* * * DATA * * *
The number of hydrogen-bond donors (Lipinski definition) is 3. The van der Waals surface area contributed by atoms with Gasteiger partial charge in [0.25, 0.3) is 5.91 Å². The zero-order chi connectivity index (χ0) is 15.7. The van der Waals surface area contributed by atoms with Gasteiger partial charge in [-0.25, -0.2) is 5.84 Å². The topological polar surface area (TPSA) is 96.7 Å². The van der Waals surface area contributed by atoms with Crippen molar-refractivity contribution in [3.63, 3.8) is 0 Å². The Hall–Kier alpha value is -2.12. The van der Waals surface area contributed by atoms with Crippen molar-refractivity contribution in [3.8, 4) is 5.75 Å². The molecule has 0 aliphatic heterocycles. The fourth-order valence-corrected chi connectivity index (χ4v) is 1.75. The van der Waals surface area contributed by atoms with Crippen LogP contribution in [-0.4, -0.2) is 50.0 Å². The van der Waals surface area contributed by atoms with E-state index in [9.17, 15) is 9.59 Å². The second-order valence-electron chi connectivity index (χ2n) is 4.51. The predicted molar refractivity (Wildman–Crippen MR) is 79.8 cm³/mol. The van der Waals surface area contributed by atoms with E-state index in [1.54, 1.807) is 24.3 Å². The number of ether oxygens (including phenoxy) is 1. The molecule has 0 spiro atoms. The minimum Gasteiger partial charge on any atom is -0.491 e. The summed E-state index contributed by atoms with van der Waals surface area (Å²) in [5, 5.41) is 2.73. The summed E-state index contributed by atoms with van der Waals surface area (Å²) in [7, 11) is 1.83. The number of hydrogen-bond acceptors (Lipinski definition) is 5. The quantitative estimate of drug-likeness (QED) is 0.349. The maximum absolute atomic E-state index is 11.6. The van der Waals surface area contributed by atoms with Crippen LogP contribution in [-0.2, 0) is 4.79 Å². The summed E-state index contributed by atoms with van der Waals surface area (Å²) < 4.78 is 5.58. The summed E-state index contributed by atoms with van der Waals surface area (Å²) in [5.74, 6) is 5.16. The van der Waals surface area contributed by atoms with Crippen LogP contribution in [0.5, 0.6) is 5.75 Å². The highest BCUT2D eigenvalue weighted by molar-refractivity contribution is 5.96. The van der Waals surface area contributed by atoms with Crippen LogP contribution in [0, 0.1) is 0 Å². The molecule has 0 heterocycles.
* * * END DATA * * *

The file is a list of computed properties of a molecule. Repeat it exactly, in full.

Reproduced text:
The number of hydrogen-bond donors (Lipinski definition) is 3. The van der Waals surface area contributed by atoms with Gasteiger partial charge in [0.25, 0.3) is 5.91 Å². The zero-order chi connectivity index (χ0) is 15.7. The van der Waals surface area contributed by atoms with Gasteiger partial charge in [-0.25, -0.2) is 5.84 Å². The topological polar surface area (TPSA) is 96.7 Å². The van der Waals surface area contributed by atoms with Crippen molar-refractivity contribution in [3.63, 3.8) is 0 Å². The Hall–Kier alpha value is -2.12. The van der Waals surface area contributed by atoms with Crippen molar-refractivity contribution in [3.8, 4) is 5.75 Å². The molecule has 0 aliphatic heterocycles. The fourth-order valence-corrected chi connectivity index (χ4v) is 1.75. The van der Waals surface area contributed by atoms with Crippen LogP contribution in [-0.4, -0.2) is 50.0 Å². The van der Waals surface area contributed by atoms with E-state index in [9.17, 15) is 9.59 Å². The second-order valence-electron chi connectivity index (χ2n) is 4.51. The predicted molar refractivity (Wildman–Crippen MR) is 79.8 cm³/mol. The van der Waals surface area contributed by atoms with E-state index in [1.54, 1.807) is 24.3 Å². The number of ether oxygens (including phenoxy) is 1. The molecule has 0 spiro atoms. The minimum Gasteiger partial charge on any atom is -0.491 e. The summed E-state index contributed by atoms with van der Waals surface area (Å²) in [5, 5.41) is 2.73. The summed E-state index contributed by atoms with van der Waals surface area (Å²) in [7, 11) is 1.83. The number of hydrogen-bond acceptors (Lipinski definition) is 5. The quantitative estimate of drug-likeness (QED) is 0.349. The maximum absolute atomic E-state index is 11.6. The van der Waals surface area contributed by atoms with Crippen LogP contribution in [-0.2, 0) is 4.79 Å². The summed E-state index contributed by atoms with van der Waals surface area (Å²) < 4.78 is 5.58. The summed E-state index contributed by atoms with van der Waals surface area (Å²) in [5.74, 6) is 5.16. The van der Waals surface area contributed by atoms with Crippen LogP contribution in [0.5, 0.6) is 5.75 Å². The highest BCUT2D eigenvalue weighted by molar-refractivity contribution is 5.96. The van der Waals surface area contributed by atoms with Crippen LogP contribution in [0, 0.1) is 0 Å². The molecule has 0 heterocycles.